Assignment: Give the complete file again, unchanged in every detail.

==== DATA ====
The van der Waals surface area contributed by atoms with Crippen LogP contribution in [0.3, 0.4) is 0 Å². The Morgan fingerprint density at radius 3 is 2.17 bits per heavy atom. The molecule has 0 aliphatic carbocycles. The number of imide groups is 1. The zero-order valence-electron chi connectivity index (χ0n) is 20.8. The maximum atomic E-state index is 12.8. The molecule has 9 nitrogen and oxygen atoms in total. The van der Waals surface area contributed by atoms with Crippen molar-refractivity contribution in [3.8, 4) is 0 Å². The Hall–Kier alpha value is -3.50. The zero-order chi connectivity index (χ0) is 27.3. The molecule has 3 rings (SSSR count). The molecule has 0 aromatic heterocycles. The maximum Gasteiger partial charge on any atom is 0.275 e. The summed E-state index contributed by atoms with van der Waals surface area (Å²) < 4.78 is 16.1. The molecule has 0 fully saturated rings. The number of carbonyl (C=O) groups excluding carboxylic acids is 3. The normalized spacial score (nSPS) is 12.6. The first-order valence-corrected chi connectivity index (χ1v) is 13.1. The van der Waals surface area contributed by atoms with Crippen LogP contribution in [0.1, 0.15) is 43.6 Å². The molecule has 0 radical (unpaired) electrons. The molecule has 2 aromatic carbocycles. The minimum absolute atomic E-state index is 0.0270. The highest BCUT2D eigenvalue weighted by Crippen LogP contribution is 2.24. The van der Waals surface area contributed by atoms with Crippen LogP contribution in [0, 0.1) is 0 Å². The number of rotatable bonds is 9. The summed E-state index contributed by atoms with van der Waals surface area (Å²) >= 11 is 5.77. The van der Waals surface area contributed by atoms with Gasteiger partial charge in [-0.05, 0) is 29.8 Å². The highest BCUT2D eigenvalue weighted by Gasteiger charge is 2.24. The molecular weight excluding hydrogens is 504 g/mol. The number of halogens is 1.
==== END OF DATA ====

The van der Waals surface area contributed by atoms with Crippen LogP contribution in [0.3, 0.4) is 0 Å². The Morgan fingerprint density at radius 3 is 2.17 bits per heavy atom. The molecule has 0 aliphatic carbocycles. The number of imide groups is 1. The zero-order valence-electron chi connectivity index (χ0n) is 20.8. The maximum atomic E-state index is 12.8. The molecule has 9 nitrogen and oxygen atoms in total. The van der Waals surface area contributed by atoms with Crippen molar-refractivity contribution in [3.8, 4) is 0 Å². The Hall–Kier alpha value is -3.50. The zero-order chi connectivity index (χ0) is 27.3. The molecule has 3 rings (SSSR count). The molecule has 0 aromatic heterocycles. The maximum Gasteiger partial charge on any atom is 0.275 e. The summed E-state index contributed by atoms with van der Waals surface area (Å²) < 4.78 is 16.1. The molecule has 0 fully saturated rings. The number of carbonyl (C=O) groups excluding carboxylic acids is 3. The normalized spacial score (nSPS) is 12.6. The first-order valence-corrected chi connectivity index (χ1v) is 13.1. The van der Waals surface area contributed by atoms with Crippen LogP contribution in [0.1, 0.15) is 43.6 Å². The molecule has 0 radical (unpaired) electrons. The molecule has 2 aromatic carbocycles. The minimum absolute atomic E-state index is 0.0270. The highest BCUT2D eigenvalue weighted by Crippen LogP contribution is 2.24. The van der Waals surface area contributed by atoms with Crippen LogP contribution in [0, 0.1) is 0 Å². The number of rotatable bonds is 9. The summed E-state index contributed by atoms with van der Waals surface area (Å²) >= 11 is 5.77. The van der Waals surface area contributed by atoms with Gasteiger partial charge in [-0.05, 0) is 29.8 Å². The highest BCUT2D eigenvalue weighted by Gasteiger charge is 2.24. The molecular weight excluding hydrogens is 504 g/mol. The number of halogens is 1.